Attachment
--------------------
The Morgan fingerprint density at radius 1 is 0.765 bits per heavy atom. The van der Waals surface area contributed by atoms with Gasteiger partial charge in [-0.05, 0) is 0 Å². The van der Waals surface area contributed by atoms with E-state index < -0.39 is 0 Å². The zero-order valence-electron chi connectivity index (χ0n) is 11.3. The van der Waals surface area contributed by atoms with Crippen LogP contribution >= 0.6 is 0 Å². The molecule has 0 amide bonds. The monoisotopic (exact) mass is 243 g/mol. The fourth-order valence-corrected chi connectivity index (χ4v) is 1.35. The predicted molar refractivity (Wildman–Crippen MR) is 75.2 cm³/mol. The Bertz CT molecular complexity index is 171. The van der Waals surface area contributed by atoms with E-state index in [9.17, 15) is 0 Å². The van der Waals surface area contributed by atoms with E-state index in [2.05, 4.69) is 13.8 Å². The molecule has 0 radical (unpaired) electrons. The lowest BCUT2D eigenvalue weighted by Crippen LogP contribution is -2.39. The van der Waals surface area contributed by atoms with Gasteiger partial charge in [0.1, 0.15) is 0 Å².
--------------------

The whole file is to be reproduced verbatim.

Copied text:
The Morgan fingerprint density at radius 1 is 0.765 bits per heavy atom. The van der Waals surface area contributed by atoms with Gasteiger partial charge in [-0.05, 0) is 0 Å². The van der Waals surface area contributed by atoms with E-state index < -0.39 is 0 Å². The zero-order valence-electron chi connectivity index (χ0n) is 11.3. The van der Waals surface area contributed by atoms with Crippen LogP contribution >= 0.6 is 0 Å². The molecule has 0 amide bonds. The monoisotopic (exact) mass is 243 g/mol. The fourth-order valence-corrected chi connectivity index (χ4v) is 1.35. The predicted molar refractivity (Wildman–Crippen MR) is 75.2 cm³/mol. The Bertz CT molecular complexity index is 171. The van der Waals surface area contributed by atoms with E-state index in [9.17, 15) is 0 Å². The van der Waals surface area contributed by atoms with E-state index in [2.05, 4.69) is 13.8 Å². The molecule has 0 radical (unpaired) electrons. The lowest BCUT2D eigenvalue weighted by Crippen LogP contribution is -2.39. The van der Waals surface area contributed by atoms with Gasteiger partial charge in [0.1, 0.15) is 0 Å².